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Mastering the Art of Sfumato


Gardner with White Smoke Naya-Photo by Sophia Strauss

The sculpture gallery hosted the art of Vanessa Gardner, senior photography major, from Monday, Feb. 24 to Sunday, March 1.

The exhibition was titled “Sfumato” after a painting style used by Leonardo Da Vinci. The technique is meant to bring the viewer’s eye past what it usually sees, something Gardner worked to accomplish by using smoke bombs in her art.

Gardner has been a photographer since she was 7 years old when she shot her first photos with a point-and-shoot Kodak camera. Her interest in photography continued to grow throughout high school, and after two years as a psychology major, Gardner switched to studying photography to follow her passion.

This show is Gardner’s first solo show, and although she has only been in one group show before “Sfumato,” she had more preparation than others doing the same thing.

“I had a little more preparation than everyone else because I thrifted all of the frames,” Gardner said. “I had to measure each frame and figure out which photo was going to go into each one beforehand.” Taking on this extra task allowed Gardner to have her exhibit planned out well before the show opened, and added another unique flare to her art.

While the frames added a pop to the collection, each photo that hung inside the frames had its own distinctive elements as well. “Each frame is unique, just like the smoke. The smoke changes every five seconds, and each of the models are unique too,” Gardner said.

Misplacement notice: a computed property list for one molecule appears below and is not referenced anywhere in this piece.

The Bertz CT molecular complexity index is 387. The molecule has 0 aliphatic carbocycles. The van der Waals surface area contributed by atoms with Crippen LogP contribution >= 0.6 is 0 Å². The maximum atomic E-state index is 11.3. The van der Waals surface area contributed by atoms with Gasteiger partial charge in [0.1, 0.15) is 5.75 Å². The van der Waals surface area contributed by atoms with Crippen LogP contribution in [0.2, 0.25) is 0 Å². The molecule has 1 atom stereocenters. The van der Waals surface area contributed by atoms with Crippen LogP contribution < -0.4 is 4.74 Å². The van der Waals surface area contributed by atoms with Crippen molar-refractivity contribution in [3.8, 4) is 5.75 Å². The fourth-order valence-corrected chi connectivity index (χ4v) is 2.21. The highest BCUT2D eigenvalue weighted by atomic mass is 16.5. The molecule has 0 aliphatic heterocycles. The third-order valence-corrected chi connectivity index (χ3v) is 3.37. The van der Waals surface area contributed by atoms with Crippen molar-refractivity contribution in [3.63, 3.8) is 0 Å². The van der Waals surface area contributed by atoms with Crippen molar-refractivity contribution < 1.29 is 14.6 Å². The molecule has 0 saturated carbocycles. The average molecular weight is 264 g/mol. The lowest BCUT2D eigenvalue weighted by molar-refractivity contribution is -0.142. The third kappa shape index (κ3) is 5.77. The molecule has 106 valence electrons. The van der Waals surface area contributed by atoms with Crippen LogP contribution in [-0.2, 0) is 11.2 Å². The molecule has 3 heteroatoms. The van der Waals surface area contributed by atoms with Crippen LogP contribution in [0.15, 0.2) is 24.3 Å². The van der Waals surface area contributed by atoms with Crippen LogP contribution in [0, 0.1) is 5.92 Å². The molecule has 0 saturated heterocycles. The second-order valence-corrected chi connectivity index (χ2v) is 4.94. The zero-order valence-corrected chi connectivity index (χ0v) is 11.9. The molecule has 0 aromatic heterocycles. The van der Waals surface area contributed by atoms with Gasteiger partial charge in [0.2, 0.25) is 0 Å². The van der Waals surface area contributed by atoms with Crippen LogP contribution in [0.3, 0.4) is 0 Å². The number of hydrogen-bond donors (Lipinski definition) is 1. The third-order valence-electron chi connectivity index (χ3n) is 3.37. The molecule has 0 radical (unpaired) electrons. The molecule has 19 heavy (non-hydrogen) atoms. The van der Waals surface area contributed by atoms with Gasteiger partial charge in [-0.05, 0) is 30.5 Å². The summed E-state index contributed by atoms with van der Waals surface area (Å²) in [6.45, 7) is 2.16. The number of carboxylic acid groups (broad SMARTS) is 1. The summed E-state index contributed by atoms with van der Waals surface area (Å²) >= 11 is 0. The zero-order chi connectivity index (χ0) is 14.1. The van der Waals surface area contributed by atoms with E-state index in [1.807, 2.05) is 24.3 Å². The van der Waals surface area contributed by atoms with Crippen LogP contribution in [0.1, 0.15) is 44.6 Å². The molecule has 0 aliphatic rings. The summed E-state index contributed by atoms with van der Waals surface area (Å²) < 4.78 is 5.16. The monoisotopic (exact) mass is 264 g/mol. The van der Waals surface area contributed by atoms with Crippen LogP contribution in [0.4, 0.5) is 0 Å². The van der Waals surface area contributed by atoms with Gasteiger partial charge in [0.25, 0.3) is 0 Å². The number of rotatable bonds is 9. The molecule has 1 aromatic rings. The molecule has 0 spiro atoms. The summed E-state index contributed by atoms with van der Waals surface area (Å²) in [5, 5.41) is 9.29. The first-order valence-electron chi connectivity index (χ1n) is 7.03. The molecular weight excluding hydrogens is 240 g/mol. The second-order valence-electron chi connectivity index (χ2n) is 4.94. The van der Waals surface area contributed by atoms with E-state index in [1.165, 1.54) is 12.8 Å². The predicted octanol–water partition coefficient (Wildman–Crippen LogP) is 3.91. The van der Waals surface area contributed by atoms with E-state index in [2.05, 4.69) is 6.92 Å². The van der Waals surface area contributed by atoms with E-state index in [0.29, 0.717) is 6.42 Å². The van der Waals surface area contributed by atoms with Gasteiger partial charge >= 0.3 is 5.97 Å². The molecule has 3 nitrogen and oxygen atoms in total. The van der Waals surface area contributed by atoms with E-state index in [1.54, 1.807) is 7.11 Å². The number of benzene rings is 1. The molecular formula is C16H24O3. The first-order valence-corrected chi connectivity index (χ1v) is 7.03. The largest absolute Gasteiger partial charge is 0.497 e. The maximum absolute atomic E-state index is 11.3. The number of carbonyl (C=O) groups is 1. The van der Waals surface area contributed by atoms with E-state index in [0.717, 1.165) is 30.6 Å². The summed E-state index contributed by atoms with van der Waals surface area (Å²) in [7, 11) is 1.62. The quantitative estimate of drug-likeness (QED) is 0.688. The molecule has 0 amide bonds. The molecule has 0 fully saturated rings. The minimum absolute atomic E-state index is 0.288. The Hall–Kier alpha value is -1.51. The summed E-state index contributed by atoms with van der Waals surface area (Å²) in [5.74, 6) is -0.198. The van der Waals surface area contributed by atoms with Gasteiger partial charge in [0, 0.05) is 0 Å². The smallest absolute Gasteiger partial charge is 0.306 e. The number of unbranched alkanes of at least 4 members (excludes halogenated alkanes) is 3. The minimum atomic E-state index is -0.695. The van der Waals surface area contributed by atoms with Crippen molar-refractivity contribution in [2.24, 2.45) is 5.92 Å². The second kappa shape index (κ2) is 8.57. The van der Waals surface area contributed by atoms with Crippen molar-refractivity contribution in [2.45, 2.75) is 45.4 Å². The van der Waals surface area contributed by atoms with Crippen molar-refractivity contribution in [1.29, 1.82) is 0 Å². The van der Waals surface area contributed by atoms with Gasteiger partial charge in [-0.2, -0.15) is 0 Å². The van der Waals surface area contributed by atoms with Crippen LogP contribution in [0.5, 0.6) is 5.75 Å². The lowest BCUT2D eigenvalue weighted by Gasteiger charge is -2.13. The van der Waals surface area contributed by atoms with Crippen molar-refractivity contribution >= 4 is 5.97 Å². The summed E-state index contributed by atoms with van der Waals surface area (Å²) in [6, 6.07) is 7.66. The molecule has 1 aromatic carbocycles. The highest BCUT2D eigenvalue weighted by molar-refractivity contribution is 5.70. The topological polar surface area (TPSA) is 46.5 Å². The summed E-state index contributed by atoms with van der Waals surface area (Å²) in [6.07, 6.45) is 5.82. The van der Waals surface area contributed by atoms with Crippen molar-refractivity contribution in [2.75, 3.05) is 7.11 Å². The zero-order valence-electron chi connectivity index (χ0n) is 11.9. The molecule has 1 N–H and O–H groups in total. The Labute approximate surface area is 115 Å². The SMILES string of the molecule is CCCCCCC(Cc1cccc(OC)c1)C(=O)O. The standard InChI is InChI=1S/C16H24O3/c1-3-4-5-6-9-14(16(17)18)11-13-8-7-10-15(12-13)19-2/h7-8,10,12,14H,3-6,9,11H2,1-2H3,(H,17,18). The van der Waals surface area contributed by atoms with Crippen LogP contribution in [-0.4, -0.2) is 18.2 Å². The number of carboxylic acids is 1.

The women in the photographs were cascaded in smoke of various colors, a technique Gardner discovered about five years ago.

“We were playing with gulal and she blew it at me and I took a picture of it and thought: how can I get this bigger?” Gardner said, recounting the time she was invited to celebrate Holi (a popular ancient Hindu festival) with her friend and model, Devita Mohandeo.

After that experience, Gardner bought smoke bombs and began trying to make that moment into something bigger. “It’s been a long time coming, work in progress. But I’m really happy to see it come together,” she said.

The show attracted a crowd of Gardner’s friends and supporters who were excited to see her work displayed.

“If you look around the room, this represents her,” Jacob Goldman, freshman nursing major, said.

Garner’s friend, Tenesha Walker, a biology major at the Brooklyn campus, attended the show to show support to her long-time friend.

“I know Vanessa’s been busting her brains out, overworking herself and stressing herself out to make this exhibit perfect.” Walker said, “I know she worked so hard for this, and she did it.”

Gardner took pride in her collection. “Every photo you’ve seen is a reflection of the artist who took it, and this, I think definitely, is a reflection of me,” she said.

The photos lining the gallery were all for sale and can be found on Gardner’s instagram page @vmgphoto_ as well as purchased through her email,

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